What a year it has been for For Those Who Don’t Learn From History. After using one draft four about ten pages in late-2012, ditching that, starting another draft, ditching that one too, and starting up another draft before, you guessed, ditching that one too, I more or less took a break with the novel. Not in the sense that I stopped note taking or thinking about it, but I severely struggled with how to start it.

Shit, was that hard to do.

It was first-person, then third-person, then back to first-person for a while, then back to third-person. (Spoiler: third-person won.)

Next I ran into the dilemma of starting it pre-apocalypse or post-apocalypse. Obviously, this is a post-apocalyptic novel, so why wouldn’t I start it post-apocalypse? But, I fought with the idea that, maybe, I could give more detail to character of Isaiah and less ‘in your face’ with his personality that develops over time, and should do so naturally. It was tough. It was really, really though. One of drafts I had completely tossed out was the pre-apocalypse, first-person sort of epilogue that serves purpose for the ‘true’ beginning of the story.

Nothing has been as hard, though, as trying to successfully finish my two chapters. I mean, it was hard to maintain something so, well, slow, yet to keep it interesting, relevant and something the reader will be able to connect to without putting the book down. Thank God I had written out the summary of the beginning of the book so long ago, because I quickly realized how lost I would have been.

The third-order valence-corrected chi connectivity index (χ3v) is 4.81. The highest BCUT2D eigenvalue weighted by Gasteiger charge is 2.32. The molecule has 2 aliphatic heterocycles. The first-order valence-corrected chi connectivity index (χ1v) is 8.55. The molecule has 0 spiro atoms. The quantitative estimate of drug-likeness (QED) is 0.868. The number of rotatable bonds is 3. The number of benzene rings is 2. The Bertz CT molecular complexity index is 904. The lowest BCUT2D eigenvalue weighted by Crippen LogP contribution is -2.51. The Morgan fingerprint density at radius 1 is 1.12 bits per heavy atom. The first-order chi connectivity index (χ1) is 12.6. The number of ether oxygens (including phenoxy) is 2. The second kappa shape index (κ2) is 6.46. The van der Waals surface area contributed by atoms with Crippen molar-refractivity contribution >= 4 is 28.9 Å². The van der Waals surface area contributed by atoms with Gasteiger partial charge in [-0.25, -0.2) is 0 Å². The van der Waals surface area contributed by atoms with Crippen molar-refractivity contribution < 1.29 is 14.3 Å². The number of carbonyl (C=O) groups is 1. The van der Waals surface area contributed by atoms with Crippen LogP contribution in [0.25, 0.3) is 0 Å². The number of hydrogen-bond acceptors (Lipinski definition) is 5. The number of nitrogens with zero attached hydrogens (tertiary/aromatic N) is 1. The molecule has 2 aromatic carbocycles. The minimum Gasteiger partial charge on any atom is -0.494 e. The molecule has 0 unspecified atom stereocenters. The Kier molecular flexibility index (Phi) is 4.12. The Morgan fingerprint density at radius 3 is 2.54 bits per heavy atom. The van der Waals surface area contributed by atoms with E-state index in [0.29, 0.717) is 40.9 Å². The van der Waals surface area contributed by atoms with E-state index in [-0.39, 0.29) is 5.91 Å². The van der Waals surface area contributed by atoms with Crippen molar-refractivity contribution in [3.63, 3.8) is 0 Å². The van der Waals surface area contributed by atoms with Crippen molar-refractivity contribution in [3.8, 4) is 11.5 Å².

Generally speaking, I don’t have troubles with my beginnings or my ends, but the middle. And for a while, I thought that was true. But this beginning proved to be the toughest opening of any story I have written. It isn’t because it’s necessarily busy or complex, but rather so simple that it became sort of this weird test on my writing skills. (One of which now I am so, so thankful for.)

The best thing to come out of this whole thing is I am now sixty pages in.


How? I mean, really? Sixty pages is a lot of pages. And I am so, so proud of each page. It’s truly something I am genuinely proud of, and I have never written a thing before this where I didn’t feel at least at little disappointed in my material. Fortunately, I managed to break that for this novel, and I cannot wait for you to read it. (Probably ages from now, but you get my point.)

I really just fucking love this book.


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